OLD WOMAN: You’re enjoying this, aren’t you? Joining the ... dots.
OLD WOMAN: Three hours: boom ... boom.
(She cries in terror, then the phone goes dead. Sherlock looks at Lestrade for a moment, then switches off the phone, puts it back in his pocket and raises his hands to his mouth in the prayer position, concentrating on the wall in front of him.)
KENNY PRINCE’S HOUSE. In a beautifully and elegantly decorated house, a hairless cat meows as it wanders about on a sofa in the living room. Kenny Prince, a man in his late fifties who is wearing a very fancy purple shirt which’ll never rival Sherlock’s, comes into the room. Behind him the much younger and far more dishy ‘houseboy’ Raoul stops at the doorway and gestures to John to go in.
KENNY: We’re devastated. Of course we are.
(As John walks into the living room, Kenny reaches the other side of the room and turns back, propping his arm on the mantelpiece. Looking a little uncomfortable, John sits down on the sofa beside the cat.)
RAOUL: Can I get you anything, sir?
JOHN: Er, no. No, thanks.
(Raoul looks across the room to Kenny, who smiles at him. Raoul returns the smile, then turns and leaves the room.)
KENNY: Raoul is my rock. I don’t think I could have managed.
(He looks down sadly.)
KENNY: We didn’t always see eye to eye, but my sister was very dear to me.
(The cat has climbed onto John’s lap and meows loudly in protest when he picks it up and puts it down beside him.)
JOHN: And – and to the public, Mr Prince.
KENNY: Oh, she was adored. I’ve seen her take girls who looked like the back end of Routemasters and turn them into princesses.
(John looks down in frustration as the cat climbs into his lap again.)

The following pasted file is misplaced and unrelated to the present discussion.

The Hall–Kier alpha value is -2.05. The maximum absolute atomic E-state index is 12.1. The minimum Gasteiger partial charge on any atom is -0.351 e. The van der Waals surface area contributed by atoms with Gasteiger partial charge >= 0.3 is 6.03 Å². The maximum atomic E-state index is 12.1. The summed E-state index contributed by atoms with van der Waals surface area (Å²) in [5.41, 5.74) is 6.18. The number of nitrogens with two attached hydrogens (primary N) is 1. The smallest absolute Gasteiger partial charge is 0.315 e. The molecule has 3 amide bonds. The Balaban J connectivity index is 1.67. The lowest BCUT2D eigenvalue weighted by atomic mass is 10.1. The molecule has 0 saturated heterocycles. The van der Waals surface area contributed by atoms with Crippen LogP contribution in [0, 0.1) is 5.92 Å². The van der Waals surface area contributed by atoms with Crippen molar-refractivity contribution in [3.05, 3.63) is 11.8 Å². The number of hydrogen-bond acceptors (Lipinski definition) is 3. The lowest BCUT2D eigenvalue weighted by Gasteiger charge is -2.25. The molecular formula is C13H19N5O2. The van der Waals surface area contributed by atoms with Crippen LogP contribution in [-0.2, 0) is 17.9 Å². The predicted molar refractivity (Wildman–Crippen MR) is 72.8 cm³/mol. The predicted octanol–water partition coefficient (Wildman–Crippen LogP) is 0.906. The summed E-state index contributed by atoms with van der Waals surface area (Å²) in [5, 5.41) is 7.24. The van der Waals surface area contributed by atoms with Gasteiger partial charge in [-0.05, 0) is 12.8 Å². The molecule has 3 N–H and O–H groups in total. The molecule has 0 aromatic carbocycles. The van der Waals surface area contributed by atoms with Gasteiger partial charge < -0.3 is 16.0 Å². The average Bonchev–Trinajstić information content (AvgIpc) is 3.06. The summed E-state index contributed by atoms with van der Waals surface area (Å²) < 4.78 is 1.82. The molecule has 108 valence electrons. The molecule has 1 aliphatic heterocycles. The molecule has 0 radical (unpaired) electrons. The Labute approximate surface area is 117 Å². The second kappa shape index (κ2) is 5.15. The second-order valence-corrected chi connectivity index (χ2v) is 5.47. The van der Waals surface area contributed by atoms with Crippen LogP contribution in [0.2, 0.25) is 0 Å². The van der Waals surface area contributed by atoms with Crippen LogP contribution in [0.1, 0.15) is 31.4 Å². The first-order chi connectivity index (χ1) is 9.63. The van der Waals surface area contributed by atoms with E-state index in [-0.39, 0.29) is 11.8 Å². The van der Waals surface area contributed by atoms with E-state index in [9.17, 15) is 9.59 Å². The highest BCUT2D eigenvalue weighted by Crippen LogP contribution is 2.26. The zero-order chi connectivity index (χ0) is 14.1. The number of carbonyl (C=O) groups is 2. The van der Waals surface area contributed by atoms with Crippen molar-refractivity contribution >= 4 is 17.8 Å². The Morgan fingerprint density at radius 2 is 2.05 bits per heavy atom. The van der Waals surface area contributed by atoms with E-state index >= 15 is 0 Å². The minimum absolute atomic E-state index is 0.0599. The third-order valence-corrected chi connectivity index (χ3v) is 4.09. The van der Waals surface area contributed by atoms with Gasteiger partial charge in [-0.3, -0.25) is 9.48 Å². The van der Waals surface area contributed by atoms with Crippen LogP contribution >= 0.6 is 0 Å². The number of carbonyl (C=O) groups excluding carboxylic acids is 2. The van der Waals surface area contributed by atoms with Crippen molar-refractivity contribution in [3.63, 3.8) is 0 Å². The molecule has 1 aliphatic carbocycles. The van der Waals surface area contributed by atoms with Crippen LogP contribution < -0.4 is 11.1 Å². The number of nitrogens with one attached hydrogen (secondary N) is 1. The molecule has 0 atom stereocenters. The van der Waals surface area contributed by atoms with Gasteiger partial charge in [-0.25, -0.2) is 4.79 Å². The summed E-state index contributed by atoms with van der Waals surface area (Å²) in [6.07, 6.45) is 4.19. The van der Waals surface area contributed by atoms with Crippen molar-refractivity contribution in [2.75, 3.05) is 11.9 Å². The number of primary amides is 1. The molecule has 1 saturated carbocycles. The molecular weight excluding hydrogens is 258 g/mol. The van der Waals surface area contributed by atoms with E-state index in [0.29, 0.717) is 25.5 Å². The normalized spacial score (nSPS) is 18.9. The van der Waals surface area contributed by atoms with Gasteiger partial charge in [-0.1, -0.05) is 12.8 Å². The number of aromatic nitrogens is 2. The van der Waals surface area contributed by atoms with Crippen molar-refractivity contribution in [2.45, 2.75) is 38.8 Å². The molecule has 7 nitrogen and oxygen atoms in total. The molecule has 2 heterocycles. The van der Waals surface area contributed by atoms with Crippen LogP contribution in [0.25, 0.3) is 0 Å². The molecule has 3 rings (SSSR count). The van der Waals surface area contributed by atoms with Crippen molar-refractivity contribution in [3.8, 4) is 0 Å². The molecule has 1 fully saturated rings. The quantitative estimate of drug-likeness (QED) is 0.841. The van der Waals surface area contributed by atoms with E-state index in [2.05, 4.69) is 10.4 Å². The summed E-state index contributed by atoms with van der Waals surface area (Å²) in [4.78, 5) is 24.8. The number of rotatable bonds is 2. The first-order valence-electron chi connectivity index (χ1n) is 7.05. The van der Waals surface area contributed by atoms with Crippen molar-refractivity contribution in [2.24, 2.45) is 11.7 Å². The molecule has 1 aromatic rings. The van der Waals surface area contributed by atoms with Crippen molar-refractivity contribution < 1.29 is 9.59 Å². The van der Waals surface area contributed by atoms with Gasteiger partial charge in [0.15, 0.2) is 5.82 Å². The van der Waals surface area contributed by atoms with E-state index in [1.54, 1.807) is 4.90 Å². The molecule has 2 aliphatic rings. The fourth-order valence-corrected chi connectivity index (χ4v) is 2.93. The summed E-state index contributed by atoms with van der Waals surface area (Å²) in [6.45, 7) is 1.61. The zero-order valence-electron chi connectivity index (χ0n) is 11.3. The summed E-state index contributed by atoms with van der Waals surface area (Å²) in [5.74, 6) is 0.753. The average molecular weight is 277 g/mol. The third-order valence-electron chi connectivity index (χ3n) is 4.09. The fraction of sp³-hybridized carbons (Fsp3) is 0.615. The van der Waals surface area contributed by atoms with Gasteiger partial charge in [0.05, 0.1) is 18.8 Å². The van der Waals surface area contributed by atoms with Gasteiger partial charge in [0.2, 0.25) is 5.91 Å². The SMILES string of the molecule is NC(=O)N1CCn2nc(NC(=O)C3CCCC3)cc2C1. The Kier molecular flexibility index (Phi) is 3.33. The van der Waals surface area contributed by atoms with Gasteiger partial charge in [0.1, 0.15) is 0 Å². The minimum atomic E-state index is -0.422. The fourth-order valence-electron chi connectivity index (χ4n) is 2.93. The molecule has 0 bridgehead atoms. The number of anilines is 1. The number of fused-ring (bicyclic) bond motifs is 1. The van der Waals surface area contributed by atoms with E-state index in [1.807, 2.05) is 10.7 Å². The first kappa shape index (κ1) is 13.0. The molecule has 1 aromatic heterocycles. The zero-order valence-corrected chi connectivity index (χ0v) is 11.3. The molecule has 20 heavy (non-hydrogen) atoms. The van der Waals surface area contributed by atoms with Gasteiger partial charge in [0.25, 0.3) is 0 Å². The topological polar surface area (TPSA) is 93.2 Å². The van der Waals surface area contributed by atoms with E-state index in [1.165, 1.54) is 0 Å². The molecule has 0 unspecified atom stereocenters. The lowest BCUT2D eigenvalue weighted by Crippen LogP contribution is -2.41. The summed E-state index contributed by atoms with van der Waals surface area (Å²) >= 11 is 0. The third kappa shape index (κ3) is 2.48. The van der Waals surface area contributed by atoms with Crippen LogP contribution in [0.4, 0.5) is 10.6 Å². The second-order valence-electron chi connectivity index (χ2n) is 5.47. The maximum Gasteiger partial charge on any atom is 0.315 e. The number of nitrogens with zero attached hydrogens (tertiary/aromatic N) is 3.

KENNY: Still, it’s a relief in a way to know that she’s beyond this vale of tears.
(John is nervously holding the cat while it purrs contentedly on his lap.)
JOHN (awkwardly): Absolutely.
221B. Mrs Hudson has joined Sherlock and Lestrade and is standing between them as they face the paper-covered wall. Sherlock is talking into his own phone.
SHERLOCK: Great. ... Thank you. Thanks again.
(He turns and walks towards the fireplace, still talking into the phone. Mrs Hudson looks sadly at a photo of Connie on the wall.)
MRS HUDSON: It was a real shame. I liked her. She taught you how to do your colours.
(Lestrade – who had turned and was watching Sherlock [well, who wouldn’t?] on the other side of the room – now turns back to Mrs H.)
MRS HUDSON: You know ... (she gestures down at her clothes) ... what goes best with what. I should never wear cerise, apparently. Drains me.
(Sherlock has just finished his conversation and walks back to join the others.)
LESTRADE: Who was that?
SHERLOCK (staring at the wall): Home Office.
[Good grief – he wasn’t after a posh party invite, was he?]
LESTRADE (surprised): Home Office?
SHERLOCK: Well, Home Secretary, actually. Owes me a favour.
MRS HUDSON (looking at a photo on the wall of Connie holding an award which presumably she won for her show): She was a pretty girl but she messed about with herself too much. They all do these days.